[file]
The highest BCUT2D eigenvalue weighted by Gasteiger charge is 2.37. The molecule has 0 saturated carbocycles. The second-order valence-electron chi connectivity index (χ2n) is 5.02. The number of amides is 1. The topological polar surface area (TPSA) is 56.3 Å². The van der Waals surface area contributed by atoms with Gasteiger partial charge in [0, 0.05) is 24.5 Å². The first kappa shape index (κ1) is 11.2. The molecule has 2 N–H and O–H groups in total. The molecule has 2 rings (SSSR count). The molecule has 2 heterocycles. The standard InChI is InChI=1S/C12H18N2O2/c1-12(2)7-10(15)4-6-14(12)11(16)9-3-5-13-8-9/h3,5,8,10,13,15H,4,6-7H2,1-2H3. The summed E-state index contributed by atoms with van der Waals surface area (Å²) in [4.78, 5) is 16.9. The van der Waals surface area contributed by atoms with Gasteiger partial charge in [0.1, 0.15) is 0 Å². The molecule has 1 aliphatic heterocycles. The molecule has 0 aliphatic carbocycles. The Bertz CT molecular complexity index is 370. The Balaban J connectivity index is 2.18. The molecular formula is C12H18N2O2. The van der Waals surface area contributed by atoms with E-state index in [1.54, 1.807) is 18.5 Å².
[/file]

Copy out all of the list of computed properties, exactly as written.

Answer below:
The highest BCUT2D eigenvalue weighted by Gasteiger charge is 2.37. The molecule has 0 saturated carbocycles. The second-order valence-electron chi connectivity index (χ2n) is 5.02. The number of amides is 1. The topological polar surface area (TPSA) is 56.3 Å². The van der Waals surface area contributed by atoms with Gasteiger partial charge in [0, 0.05) is 24.5 Å². The first kappa shape index (κ1) is 11.2. The molecule has 2 N–H and O–H groups in total. The molecule has 2 rings (SSSR count). The molecule has 2 heterocycles. The standard InChI is InChI=1S/C12H18N2O2/c1-12(2)7-10(15)4-6-14(12)11(16)9-3-5-13-8-9/h3,5,8,10,13,15H,4,6-7H2,1-2H3. The summed E-state index contributed by atoms with van der Waals surface area (Å²) in [4.78, 5) is 16.9. The van der Waals surface area contributed by atoms with Gasteiger partial charge in [0.1, 0.15) is 0 Å². The molecule has 1 aliphatic heterocycles. The molecule has 0 aliphatic carbocycles. The Bertz CT molecular complexity index is 370. The Balaban J connectivity index is 2.18. The molecular formula is C12H18N2O2. The van der Waals surface area contributed by atoms with E-state index in [1.54, 1.807) is 18.5 Å².